Learning, information, and sorting in market entry games: theory and evidence
AbstractPrevious data from experiments on market entry games, N-player games where each player faces a choice between entering a market and staying out, appear inconsistent with either mixed or pure Nash equilibria. Here we show that, in this class of game, learning theory predicts sorting, that is, in the long run, agents play a pure strategy equilibrium with some agents permanently in the market, and some permanently out. We conduct experiments with a larger number of repetitions than in previous work in order to test this prediction. We find that when subjects are given minimal information, only after close to 100 periods do subjects begin to approach equilibrium. In contrast, with full information, subjects learn to play a pure strategy equilibrium relatively quickly. However, the information which permits rapid convergence, revelation of the individual play of all opponents, is not predicted to have any effect by existing models of learning.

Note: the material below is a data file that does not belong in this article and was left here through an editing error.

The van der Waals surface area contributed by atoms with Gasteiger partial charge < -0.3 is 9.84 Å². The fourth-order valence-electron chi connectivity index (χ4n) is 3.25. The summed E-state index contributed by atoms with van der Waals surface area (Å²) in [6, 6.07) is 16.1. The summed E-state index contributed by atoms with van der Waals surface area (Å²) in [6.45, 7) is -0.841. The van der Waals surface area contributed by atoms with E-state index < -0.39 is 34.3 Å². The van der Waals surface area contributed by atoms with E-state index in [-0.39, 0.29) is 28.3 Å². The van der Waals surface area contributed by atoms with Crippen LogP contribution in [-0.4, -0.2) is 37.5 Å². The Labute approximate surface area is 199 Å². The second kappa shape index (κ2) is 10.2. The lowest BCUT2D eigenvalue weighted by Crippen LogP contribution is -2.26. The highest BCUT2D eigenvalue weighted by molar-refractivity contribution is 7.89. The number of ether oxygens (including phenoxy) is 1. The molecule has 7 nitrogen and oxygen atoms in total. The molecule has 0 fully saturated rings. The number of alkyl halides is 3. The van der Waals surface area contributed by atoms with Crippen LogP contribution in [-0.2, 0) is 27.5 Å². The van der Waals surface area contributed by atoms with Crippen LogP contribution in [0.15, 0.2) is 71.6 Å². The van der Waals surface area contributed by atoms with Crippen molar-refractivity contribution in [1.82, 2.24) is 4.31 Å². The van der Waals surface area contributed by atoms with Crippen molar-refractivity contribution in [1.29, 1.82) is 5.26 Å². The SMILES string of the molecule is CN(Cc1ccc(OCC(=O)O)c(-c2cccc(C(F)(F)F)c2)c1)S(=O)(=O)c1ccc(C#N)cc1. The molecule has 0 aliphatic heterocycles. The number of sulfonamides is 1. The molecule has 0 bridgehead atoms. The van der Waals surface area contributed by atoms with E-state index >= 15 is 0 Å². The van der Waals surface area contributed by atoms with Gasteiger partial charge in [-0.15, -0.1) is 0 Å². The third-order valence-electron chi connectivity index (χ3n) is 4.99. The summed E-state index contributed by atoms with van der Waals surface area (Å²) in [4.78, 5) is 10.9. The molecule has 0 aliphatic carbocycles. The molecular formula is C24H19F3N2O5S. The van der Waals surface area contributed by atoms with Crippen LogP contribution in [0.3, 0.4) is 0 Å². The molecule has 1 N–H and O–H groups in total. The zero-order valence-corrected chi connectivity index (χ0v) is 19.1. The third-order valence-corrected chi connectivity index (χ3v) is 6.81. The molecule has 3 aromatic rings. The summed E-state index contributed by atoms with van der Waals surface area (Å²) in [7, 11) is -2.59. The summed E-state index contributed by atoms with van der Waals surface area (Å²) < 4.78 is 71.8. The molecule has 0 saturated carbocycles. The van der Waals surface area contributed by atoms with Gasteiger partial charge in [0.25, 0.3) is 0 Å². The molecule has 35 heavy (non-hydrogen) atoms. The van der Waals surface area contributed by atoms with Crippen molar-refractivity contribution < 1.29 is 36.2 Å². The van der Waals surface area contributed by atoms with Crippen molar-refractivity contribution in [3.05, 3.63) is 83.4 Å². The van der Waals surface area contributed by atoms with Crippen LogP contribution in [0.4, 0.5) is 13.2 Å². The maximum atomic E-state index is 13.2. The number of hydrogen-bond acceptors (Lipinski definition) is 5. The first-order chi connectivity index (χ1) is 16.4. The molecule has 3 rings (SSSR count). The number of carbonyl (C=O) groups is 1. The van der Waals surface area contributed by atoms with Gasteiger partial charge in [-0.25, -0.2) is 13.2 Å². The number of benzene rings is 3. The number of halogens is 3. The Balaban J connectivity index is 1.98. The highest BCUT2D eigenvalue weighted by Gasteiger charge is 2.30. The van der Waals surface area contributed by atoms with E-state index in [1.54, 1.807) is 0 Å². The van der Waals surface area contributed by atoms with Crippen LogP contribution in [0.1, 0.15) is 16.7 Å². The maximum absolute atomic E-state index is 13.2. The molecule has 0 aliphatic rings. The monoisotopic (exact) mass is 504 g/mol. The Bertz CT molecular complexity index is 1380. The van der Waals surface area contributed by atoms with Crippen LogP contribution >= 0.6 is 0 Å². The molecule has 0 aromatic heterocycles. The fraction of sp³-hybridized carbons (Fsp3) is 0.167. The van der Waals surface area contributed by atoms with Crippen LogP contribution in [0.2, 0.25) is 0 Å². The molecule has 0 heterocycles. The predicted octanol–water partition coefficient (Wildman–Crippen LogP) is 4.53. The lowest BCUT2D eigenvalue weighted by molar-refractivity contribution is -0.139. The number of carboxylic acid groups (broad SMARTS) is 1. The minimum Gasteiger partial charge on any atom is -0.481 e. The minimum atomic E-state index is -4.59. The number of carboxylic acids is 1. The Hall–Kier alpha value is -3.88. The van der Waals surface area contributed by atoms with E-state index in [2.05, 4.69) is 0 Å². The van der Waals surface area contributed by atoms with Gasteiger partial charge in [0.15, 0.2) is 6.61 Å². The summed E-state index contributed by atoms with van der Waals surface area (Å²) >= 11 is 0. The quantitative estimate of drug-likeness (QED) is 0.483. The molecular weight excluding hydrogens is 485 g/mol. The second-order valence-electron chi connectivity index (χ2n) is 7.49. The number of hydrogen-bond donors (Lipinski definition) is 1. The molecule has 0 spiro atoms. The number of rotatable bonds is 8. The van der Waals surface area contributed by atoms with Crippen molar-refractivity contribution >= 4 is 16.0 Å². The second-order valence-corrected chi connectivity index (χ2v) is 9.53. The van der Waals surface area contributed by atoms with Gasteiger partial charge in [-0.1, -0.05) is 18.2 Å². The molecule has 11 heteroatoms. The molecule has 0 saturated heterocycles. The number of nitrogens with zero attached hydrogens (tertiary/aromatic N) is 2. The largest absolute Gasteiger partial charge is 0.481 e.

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Bibliographic InfoArticle provided by Elsevier in its journal Games and Economic Behavior.
Volume (Year): 51 (2005)
Issue (Month): 1 (April)
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Web page: http://www.elsevier.com/locate/inca/622836
Other versions of this item:
- John Duffy & Ed Hopkins, 2010. "Learning, Information and Sorting in Market Entry Games: Theory and Evidence," Levine's Working Paper Archive 506439000000000355, David K. Levine.
- John Duffy & Ed Hopkins, 2004. "Learning, Information and Sorting in Market Entry Games: Theory and Evidence," ESE Discussion Papers 78, Edinburgh School of Economics, University of Edinburgh.
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